I’m super pleased to shine the spotlight on debut YA author I.W. Gregorio and her outstanding novel None of the Above. Stayed tuned below for a chance to win a copy!
None of the Above by I.W. Gregorio (Balzer & Bray/2015)
What I thought would be a mostly “issue-driven” story, turned out to be exactly the kind of story I adore. Krissy Lattimore, a senior in high school, is a star hurdler with a college scholarship, two best friends, and the best boyfriend ever. But when she decides to lose her virginity, Krissy is in such pain that she has to stop. After a visit to an ob-gyn, she learns she is intersex – while female, is lacking female reproductive parts and has some male parts. She is both horrified and scared. After telling her best friend, the news immediately gets out to her school. Krissy is subjected to some horrid bullying. She refuses to go back to school and is filled with confusion about who, or what she is. With the support of her father, aunt, and some surprising friends, Krissy slowly starts to come to terms with herself. A deeply layered story of love and self-acceptance that will resonate with every reader.
Spotlight on I.W. Gregorio:
Please tell us about your journey from the spark of the idea for Krissy’s story to publication.
When I started seriously writing YA, I had a lot of ideas running through my head. After my first attempt at a novel (which was, no surprise, a thinly veiled autobiographical novel), I brainstormed a lot about stories that I was uniquely qualified to tell, and struck on the idea of writing a YA Middlesex.
The idea percolated in my head for a while, not really taking form until my first experience with an intersex teen during residency (you can read about it in all the gory details here). That encounter, and the timing of the Caster Semenya track scandal, are what really inspired me to come up with a character and a plot.
It took me a long time to actually write NotA – residency and children and all – but when I was done I had a lot of great feedback – but unfortunately realized based on a lot of that feedback that I had to switch the story from dual narrative to single POV, which pushed my timeline back a bit. Once I got Kristin’s voice down though, I landed an agent fairly quickly, and I had a deal within a month with a dream editor.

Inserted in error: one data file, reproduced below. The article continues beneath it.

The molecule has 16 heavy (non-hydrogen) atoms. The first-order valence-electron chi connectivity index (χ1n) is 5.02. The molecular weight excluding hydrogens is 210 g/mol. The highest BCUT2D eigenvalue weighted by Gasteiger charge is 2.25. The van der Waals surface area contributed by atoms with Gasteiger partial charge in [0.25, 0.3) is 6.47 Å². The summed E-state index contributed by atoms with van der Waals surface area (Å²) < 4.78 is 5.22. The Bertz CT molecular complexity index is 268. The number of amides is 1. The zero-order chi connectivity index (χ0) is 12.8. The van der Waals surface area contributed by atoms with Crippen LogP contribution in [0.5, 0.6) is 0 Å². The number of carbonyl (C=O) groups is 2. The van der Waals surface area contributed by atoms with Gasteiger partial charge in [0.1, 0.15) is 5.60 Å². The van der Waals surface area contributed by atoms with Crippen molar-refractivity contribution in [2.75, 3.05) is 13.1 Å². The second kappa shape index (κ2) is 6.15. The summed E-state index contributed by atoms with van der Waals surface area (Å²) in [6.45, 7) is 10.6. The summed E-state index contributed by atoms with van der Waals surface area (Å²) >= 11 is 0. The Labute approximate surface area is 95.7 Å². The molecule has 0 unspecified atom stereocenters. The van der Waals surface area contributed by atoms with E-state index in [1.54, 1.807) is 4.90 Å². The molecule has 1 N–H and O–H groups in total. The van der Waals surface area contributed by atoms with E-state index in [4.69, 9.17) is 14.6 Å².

One of the nicest surprises about this book, for me, was that while much of it dealt with Krissy’s diagnosis of being intersex, it is not what I’d call an “issue book.” This is very much a story about love and self-acceptance. I am a sucker for romance – so please tell me a little about how this part developed in the storyline. Without giving anything away, what were the challenges and joys to developing Krissy’s love interest/s?
The main challenge that I had from day one was that I had to really think about what teenage boy would be mature enough, and empathetic enough, to date an intersex girl. Because let’s be honest, a lot of teenagers are insecure and uncomfortable with anything outside the norm. What kind of kid wouldn’t blink if his girlfriend had testes?
So Darren was born, and I had such a good time writing him (he was originally a POV character and almost universally everyone liked his parts better). I wanted him to be geeky, but also funny, and for him to have his own insecurities. Because I always envisioned Kristin as an everygirl, a girl-next-door, I deliberately didn’t push her character too far, didn’t take too many risks with her voice. With Darren, though, I could cut loose.
You are a surgeon by day and an author by night – plus a founding member of the We Need Diverse Books campaign, as well as a wife and mother. How do you find the time and energy to do it all? How do you manage your time?
I honestly don’t know any more! To tell the truth, I had my second child the day after I got my book deal, so I really don’t know what it’s like to write a book with two children! The biggest challenge lately has been finding time to balance promotion and writing. Because you really have to be in the right head space, and also have time for the characters to breathe.
The keys I’ve found in the past, however, have been to just carve out an hour or two every day and get the butt in the chair. For me, that time was pretty much from 9pm to 11pm. Luckily I have a husband who is a creator himself (he’s a musician), so I don’t get any sad puppy eyes when I can’t spend time with him at night!
I. W. Gregorio is a practicing surgeon by day, masked avenging YA writer by night. After getting her MD, she did her residency at Stanford, where she met the intersex patient who inspired her debut novel, None of the Above (Balzer & Bray / HarperCollins), which is a Spring 2015 Publishers Weekly Flying Start and a Capitol Choices Nominee. She is a founding member of We Need Diverse Books™ and serves as its VP of Development. A recovering ice hockey player, she lives in Pennsylvania with her husband and two children.
For more about I.W. Gregorio and her book, check our her web site, and follow her on Tumblr, Twitter, Facebook, and Instagram.
Here’s a link to the Epic Reads book club guide.
For a chance to win a copy of this book, for yourself, a friend or child, or a library/school, just follow the directions below.
1. Comment on this post by Saturday September 5th by midnight EST. A winner will be drawn at random and announced here on Tuesday, September 8th.
2. Entrants must have a US mailing address.
Thank you and good luck!